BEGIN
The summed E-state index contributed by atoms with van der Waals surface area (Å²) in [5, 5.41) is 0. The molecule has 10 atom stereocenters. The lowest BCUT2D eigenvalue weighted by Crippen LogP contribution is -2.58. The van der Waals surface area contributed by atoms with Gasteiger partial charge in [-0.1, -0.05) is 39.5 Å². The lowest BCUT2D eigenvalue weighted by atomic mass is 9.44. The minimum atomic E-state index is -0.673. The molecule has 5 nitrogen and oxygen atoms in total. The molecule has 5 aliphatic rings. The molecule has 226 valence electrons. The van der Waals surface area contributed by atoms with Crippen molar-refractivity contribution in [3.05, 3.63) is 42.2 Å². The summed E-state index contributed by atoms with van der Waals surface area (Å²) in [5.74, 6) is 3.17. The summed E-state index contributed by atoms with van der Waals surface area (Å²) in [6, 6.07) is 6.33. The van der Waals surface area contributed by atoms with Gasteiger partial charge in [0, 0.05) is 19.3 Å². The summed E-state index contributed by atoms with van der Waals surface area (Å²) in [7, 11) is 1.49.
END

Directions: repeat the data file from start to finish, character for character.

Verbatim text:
The summed E-state index contributed by atoms with van der Waals surface area (Å²) in [5, 5.41) is 0. The molecule has 10 atom stereocenters. The lowest BCUT2D eigenvalue weighted by Crippen LogP contribution is -2.58. The van der Waals surface area contributed by atoms with Gasteiger partial charge in [-0.1, -0.05) is 39.5 Å². The lowest BCUT2D eigenvalue weighted by atomic mass is 9.44. The minimum atomic E-state index is -0.673. The molecule has 5 nitrogen and oxygen atoms in total. The molecule has 5 aliphatic rings. The molecule has 226 valence electrons. The van der Waals surface area contributed by atoms with Crippen molar-refractivity contribution in [3.05, 3.63) is 42.2 Å². The summed E-state index contributed by atoms with van der Waals surface area (Å²) in [5.74, 6) is 3.17. The summed E-state index contributed by atoms with van der Waals surface area (Å²) in [6, 6.07) is 6.33. The van der Waals surface area contributed by atoms with Gasteiger partial charge in [0, 0.05) is 19.3 Å². The summed E-state index contributed by atoms with van der Waals surface area (Å²) in [7, 11) is 1.49.